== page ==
My sisters love shopping. Any given weekend will find them prowling through stores at the mall, hunting, appraising, tossing away, and occasionally buying. I cringe at occasional invites, when I’m told my wardrobe is badly in need of updating. But I

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get their passion; and feel the same way logging into iTunes or Google play.

Now no matter how many apps I review or test, the reality is that I can only interact with about 10,000 apps a year. This means I will never get ahead of the curve. However, I’ve seen enough to hazard a comment or two on why some apps make traction (downloads) and money (once-in-a while).
Every app designer I have met has at some point in build process gotten a little dreamy eyed, imagining wild successes and raving blog reviews. But this happens so rarely. When it does happen, I have noted 4 common factors which I am submit to the readers for testing and evaluation.

1. Communication: The application facilitates, enhances, makes more convenient or direct an individual or groups ability to communicate with another. I can say something louder, faster, or to more people at one time.
2. Convenience: I may use the app one time, then another, and then somehow a few weeks later I realize that it now a part of my permanent digital wardrobe. I perceive the application as somehow making my life a little easier, and am appreciative enough to move it to my home screen.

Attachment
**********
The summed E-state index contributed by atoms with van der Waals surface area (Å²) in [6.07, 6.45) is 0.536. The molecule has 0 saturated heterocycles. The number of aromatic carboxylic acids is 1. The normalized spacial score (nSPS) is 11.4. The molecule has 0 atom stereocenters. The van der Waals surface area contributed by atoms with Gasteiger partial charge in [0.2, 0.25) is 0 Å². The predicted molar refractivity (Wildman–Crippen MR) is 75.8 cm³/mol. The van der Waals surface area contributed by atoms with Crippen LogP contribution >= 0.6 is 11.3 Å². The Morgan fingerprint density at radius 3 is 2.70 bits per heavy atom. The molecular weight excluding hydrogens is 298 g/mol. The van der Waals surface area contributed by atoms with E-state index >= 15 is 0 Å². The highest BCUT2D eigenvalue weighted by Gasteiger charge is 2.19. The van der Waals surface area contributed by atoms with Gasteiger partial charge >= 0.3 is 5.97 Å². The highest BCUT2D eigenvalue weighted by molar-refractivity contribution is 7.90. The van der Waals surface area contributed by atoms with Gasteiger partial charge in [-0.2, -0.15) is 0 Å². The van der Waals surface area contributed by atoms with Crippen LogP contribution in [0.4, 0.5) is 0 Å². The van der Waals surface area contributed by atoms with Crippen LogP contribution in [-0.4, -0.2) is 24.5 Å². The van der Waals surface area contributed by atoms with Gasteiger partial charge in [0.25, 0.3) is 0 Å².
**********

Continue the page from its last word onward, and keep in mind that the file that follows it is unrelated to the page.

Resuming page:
3. Entertainment: My brother-in-law loves flatulence apps, so there is no accounting for taste here; but the app needs to be fun and appealing on some level. Apps without fun are like cakes without frosting.
4. Empowerment: Yes, literally the application makes the bars on your personal power meter go up a few notches when you turn it on or show your friends. At the end of a 45 minute phone call with a government entity, I can turn on the app and somehow feel better.

Not all successful apps offer all four features. Some just do one or two well. But when I start getting dreamy eyed while building wireframes, I now splash a little water, (or tepid coffee) in my face and look the wall next to me where I have my 4 rules hanging, right next to the first dollar I made on PayPal.

Tim Morris